A book-signing at a venerable Squirrel Hill watering hole and a poet's book-launch. | Literary Arts | Pittsburgh | Pittsburgh City Paper

A book-signing at a venerable Squirrel Hill watering hole and a poet's book-launch.

Novelist Lee Skirboll returns to sign Cage Days; poet John Thomas Menesini offers endo

Lee Skirboll
Lee Skirboll

The Squirrel Hill Café is under new ownership since Lee Skirboll bartended there in the 1990s. But the legendary joint is still the logical place for Skirboll to sign copies of his first novel, the not-quite-memoir Cage Days.

Skirboll grew up in the neighborhood, graduating from Allderdice High School in 1980 and the University of Pittsburgh in 1984. After a stint in San Francisco, he found himself back home and dispensing drinks by day. "I was the lucky man who dealt with the morning drinkers," he says. Skirboll later studied creative writing at the graduate level at Pitt with famed professor Chuck Kinder (a friend who'd also taught him as an undergrad). 

The self-published Cage Days, subtitled "A Liquid Novel," showcases Skirboll's easy skill as a raconteur in series of vignettes both humorous and poignant. A typical chapter begins with a bar patron saying something offensive, and Skirboll's deceptively digressive interior monologue then spinning into an anti-jukebox rant or autopsying his romantic life.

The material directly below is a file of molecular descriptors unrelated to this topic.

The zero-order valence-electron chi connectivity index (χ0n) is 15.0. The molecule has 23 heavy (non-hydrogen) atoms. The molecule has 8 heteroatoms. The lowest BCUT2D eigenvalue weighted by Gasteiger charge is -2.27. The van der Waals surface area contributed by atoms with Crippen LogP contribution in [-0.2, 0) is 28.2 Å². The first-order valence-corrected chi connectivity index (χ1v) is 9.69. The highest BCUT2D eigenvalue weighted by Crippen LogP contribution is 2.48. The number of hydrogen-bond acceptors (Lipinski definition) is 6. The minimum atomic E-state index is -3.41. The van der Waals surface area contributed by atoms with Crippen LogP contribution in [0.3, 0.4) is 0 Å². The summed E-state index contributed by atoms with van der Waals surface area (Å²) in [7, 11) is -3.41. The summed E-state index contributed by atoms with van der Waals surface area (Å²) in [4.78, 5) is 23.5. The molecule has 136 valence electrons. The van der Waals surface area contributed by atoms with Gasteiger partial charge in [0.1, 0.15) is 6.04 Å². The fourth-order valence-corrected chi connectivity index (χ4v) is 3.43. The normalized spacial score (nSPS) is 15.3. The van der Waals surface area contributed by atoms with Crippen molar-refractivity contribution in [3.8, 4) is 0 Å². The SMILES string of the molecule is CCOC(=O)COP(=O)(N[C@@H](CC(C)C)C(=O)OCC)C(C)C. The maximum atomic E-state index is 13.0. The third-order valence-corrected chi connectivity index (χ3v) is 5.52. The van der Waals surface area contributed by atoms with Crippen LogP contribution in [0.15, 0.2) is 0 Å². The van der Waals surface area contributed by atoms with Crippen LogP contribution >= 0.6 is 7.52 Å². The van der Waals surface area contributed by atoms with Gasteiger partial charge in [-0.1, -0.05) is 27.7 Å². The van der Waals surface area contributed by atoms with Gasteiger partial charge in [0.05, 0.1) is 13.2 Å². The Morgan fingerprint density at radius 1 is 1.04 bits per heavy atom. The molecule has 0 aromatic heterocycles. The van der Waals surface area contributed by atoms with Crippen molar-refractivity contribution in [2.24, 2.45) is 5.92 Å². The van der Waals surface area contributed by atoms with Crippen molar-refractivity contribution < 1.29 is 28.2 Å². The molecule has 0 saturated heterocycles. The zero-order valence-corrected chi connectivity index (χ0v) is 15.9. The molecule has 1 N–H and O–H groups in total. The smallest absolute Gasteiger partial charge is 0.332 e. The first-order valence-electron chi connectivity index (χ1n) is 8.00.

Skirboll finished grad school in 1997 -- also the year his son, Illinois, was born, and the year Skirboll's wife, Bay Area native Felicia Roche, moved them all to Oakland, Calif.

 "She didn't want [Illinois] to be too Pittsburghy," says Skirboll, a free-lance writer. "She thought it was enough that he was born here."


LEE SKIRBOLL signs Cage Days. 7 p.m. Sat., Aug. 13. Squirrel Hill Café, 5802 Forbes Ave., Squirrel Hill. 412-521-3327


Local poet John Thomas Menesini releases his third collection, endo: Poems and Sketches 2007-2011 (Six Gallery Press) at an Aug. 13 book launch.

His previous collections include 2003's The Last Great Glass Meat Million and 2007's e pit ap h. Menesini opens endo with "It Was Too Much and It Was Nothing," a long evocation of a 1970s childhood, and follows with nearly 50 shorter poems. His style, in part, combines a Beat impressionism with hip-hop rhythms.

Here's a sample from "CGI of Meat and Milk": "This steele city is a cartoon on high /

CGI of meat and milk and cell / the mesh chainlink along the bridge / breaks my view into beecomb / Mozart backs me in this city of rivers and bridges / with his Turkish March / everybody needs a schlep track."


ENDO book launch 8 p.m. Sat., Aug. 13 (with special guest DJ Hates You). The Shop, 4314 Main St., Bloomfield. menesini23@yahoo.com 

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